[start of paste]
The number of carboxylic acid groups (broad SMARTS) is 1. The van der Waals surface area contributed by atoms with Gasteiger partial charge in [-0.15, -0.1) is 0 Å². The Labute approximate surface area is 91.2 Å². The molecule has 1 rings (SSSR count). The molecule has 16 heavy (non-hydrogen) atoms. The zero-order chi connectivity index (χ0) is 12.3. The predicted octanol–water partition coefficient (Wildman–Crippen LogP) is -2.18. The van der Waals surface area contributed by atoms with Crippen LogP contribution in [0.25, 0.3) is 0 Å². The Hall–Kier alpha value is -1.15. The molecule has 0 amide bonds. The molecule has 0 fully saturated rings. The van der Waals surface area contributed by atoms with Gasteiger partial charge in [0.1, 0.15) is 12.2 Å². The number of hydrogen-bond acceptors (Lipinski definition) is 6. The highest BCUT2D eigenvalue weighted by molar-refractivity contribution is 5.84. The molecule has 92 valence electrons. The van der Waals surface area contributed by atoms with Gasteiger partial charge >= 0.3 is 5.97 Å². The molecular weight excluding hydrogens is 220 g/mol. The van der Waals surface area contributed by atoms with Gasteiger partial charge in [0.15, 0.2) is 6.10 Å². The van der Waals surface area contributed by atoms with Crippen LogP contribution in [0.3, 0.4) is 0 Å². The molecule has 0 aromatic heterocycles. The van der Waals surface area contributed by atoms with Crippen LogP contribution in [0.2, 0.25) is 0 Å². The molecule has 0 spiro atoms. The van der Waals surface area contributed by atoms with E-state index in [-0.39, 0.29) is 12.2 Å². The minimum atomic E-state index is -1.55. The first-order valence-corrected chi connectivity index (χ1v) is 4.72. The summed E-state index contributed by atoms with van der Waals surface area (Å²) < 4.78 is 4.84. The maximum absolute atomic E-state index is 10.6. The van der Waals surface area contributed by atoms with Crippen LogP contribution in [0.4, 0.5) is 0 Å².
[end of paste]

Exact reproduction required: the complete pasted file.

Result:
The number of carboxylic acid groups (broad SMARTS) is 1. The van der Waals surface area contributed by atoms with Gasteiger partial charge in [-0.15, -0.1) is 0 Å². The Labute approximate surface area is 91.2 Å². The molecule has 1 rings (SSSR count). The molecule has 16 heavy (non-hydrogen) atoms. The zero-order chi connectivity index (χ0) is 12.3. The predicted octanol–water partition coefficient (Wildman–Crippen LogP) is -2.18. The van der Waals surface area contributed by atoms with Crippen LogP contribution in [0.25, 0.3) is 0 Å². The Hall–Kier alpha value is -1.15. The molecule has 0 amide bonds. The molecule has 0 fully saturated rings. The van der Waals surface area contributed by atoms with Gasteiger partial charge in [0.1, 0.15) is 12.2 Å². The number of hydrogen-bond acceptors (Lipinski definition) is 6. The highest BCUT2D eigenvalue weighted by molar-refractivity contribution is 5.84. The molecule has 92 valence electrons. The van der Waals surface area contributed by atoms with Gasteiger partial charge >= 0.3 is 5.97 Å². The molecular weight excluding hydrogens is 220 g/mol. The van der Waals surface area contributed by atoms with Gasteiger partial charge in [0.15, 0.2) is 6.10 Å². The van der Waals surface area contributed by atoms with Crippen LogP contribution in [0.3, 0.4) is 0 Å². The molecule has 0 aromatic heterocycles. The van der Waals surface area contributed by atoms with Crippen LogP contribution in [0.2, 0.25) is 0 Å². The molecule has 0 spiro atoms. The van der Waals surface area contributed by atoms with E-state index in [-0.39, 0.29) is 12.2 Å². The minimum atomic E-state index is -1.55. The first-order valence-corrected chi connectivity index (χ1v) is 4.72. The summed E-state index contributed by atoms with van der Waals surface area (Å²) < 4.78 is 4.84. The maximum absolute atomic E-state index is 10.6. The van der Waals surface area contributed by atoms with Crippen LogP contribution in [0.4, 0.5) is 0 Å².